Dynamic memory allocation is the practice of assigning memory locations to variables during execution of the program by explicit request of the programmer. Dynamic allocation is a unique feature to C (amongst high level languages). It enables us to create data types and structures of any size and length to suit our programs need within the program.
Finally, the dynamically allocated memory area, the area is secured in a location different from the usual definition of a variable. There is also the name depending on the role of memory space and just go. Used in the dynamic memory allocation area is called the heap. In contrast, the variables are usually allocated to the location of the stack. Variables are allocated on the heap, even if it was secured out of the scope, continues to exist. For example, in function, if you create a dynamic variable, but missing out the function and will continue to exist on the heap.
The functions malloc (), realloc (), calloc () and free (), the Library functions stdlib.h, malloc.h or are responsible for this task. All data are stored in the free store (heap), which is limited to 64k a stack in the beginning, this varies from machine. All variables were declared so far on the stack, now you tell me where to go, in an indirect way.
The following functions are used in c for purpose of memory management.
malloc ()
calloc ()
realloc ()
free ()

malloc(): The malloc()  function dynamically allocates memory when required. This function allocates ‘size’ byte of memory and returns a pointer to the first byte or NULL if there is some kind of error. Format is as follows.
void * malloc (size_t size);
Specifies in bytes the size of the area you want to reserve the argument. It returns the address as the return value of the dynamically allocated area. In addition, returns NULL if it fails to secure the area. The failure to ensure that the situation is usually that is out of memory. The return type is of type void *, also receive the address of any type. The fact is used as follows.
double * p = (double *) malloc (sizeof (double));
calloc(): The calloc function is used to allocate storage to a variable while the program is running. This library function is invoked by writing calloc (num,size).This function takes two arguments that specify the number of elements to be reserved, and the size of each element in bytes and it allocates memory block equivalent to num * size . The function returns a pointer to the beginning of the allocated storage area in memory. The important difference between malloc and calloc function is that calloc initializes all bytes in the allocation block to zero and the allocated memory may/may not be contiguous. Calloc function is used to reserve space for dynamic arrays. Has the following form.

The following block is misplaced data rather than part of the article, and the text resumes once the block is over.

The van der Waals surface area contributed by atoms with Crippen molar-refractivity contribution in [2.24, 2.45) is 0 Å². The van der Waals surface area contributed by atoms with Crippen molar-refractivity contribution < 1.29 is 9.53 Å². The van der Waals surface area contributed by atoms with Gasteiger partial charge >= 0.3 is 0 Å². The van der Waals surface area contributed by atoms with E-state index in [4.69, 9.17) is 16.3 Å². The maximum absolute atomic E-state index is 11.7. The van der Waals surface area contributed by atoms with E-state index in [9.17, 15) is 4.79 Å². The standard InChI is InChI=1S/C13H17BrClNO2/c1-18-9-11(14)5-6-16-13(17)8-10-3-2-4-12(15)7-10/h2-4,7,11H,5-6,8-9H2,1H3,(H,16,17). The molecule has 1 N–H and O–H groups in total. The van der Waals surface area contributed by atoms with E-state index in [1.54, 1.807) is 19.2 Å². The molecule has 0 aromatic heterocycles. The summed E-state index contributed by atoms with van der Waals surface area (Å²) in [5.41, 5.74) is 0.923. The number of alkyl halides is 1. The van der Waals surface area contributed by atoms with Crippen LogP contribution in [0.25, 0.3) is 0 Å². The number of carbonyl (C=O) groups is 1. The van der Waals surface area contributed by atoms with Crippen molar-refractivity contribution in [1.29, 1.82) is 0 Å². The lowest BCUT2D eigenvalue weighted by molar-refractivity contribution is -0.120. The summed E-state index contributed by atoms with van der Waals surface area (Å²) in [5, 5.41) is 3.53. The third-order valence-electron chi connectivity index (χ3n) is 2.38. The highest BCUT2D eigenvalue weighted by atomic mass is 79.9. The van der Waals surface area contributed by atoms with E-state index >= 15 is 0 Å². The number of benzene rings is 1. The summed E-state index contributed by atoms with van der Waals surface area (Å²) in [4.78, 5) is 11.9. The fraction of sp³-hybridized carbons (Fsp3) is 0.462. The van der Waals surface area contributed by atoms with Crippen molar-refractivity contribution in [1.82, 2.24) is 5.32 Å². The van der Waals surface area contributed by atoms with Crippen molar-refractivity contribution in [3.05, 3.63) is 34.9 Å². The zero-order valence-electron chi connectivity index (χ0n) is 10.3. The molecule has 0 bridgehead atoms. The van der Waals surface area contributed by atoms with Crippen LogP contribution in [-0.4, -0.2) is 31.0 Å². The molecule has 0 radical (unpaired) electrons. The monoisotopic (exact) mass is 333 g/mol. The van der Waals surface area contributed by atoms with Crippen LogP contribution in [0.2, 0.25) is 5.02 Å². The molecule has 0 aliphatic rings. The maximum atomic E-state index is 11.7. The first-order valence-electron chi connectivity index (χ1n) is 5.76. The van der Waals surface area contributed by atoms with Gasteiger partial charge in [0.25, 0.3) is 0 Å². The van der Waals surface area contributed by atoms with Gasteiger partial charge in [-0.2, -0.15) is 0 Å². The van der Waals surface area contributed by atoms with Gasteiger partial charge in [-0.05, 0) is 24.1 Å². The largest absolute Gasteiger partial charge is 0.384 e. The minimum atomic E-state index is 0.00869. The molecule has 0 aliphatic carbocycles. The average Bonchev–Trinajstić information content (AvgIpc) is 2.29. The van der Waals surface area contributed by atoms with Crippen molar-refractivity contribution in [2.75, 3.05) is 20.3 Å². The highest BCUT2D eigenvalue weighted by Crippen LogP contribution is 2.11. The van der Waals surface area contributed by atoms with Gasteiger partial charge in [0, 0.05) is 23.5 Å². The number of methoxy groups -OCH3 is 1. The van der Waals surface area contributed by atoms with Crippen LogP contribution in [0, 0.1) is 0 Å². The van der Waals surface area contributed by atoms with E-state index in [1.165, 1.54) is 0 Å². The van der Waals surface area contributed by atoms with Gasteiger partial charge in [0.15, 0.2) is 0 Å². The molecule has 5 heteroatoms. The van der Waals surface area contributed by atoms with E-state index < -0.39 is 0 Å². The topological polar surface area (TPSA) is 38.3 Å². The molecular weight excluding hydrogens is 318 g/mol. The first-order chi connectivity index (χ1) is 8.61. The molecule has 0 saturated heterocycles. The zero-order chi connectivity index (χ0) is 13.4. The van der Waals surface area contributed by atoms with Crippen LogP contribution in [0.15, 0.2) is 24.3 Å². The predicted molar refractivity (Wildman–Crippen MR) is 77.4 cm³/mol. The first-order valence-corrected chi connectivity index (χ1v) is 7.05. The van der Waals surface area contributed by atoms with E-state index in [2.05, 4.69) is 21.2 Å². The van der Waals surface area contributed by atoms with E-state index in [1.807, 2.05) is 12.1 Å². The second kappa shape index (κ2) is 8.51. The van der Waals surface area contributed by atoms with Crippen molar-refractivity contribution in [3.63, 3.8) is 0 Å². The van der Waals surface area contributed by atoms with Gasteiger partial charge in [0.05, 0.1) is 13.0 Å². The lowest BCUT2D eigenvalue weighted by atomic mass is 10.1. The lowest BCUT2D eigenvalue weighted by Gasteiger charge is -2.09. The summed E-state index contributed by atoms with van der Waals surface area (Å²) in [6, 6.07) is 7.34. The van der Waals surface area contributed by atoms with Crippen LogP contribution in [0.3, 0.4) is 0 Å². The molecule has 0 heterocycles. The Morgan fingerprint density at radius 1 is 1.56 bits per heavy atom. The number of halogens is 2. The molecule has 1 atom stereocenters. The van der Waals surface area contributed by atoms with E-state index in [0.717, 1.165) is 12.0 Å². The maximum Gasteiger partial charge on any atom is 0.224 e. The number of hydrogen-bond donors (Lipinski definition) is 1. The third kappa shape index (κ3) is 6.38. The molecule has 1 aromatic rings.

void * calloc (size_t n, size_t size);
Number of elements in the first argument specifies the size in bytes of one element to the second argument. A successful partitioning, that address is returned, NULL is returned on failure.
For example, an int array of 10 elements can be allocated as follows.
int * array = (int *) calloc (10, sizeof (int));
realloc(): With the function realloc, you can change the size of the allocated area once. Has the following form.
void * realloc (void * ptr, size_t size);
The first argument specifies the address of an area that is currently allocated to the size in bytes of the modified second argument. Change the size, the return value is returned in re-allocated address space. Otherwise it returns NULL.
The address of the source address changed, but the same could possibly be different, even if the different areas of the old style, because it is automatically released in the function realloc, for the older areas it is not necessary to call the free function. However, if the function fails and returns NULL, realloc, the older area is to remain still valid. Therefore, the first pointer argument of the function realloc, both can be NULL pointer return value is not returned.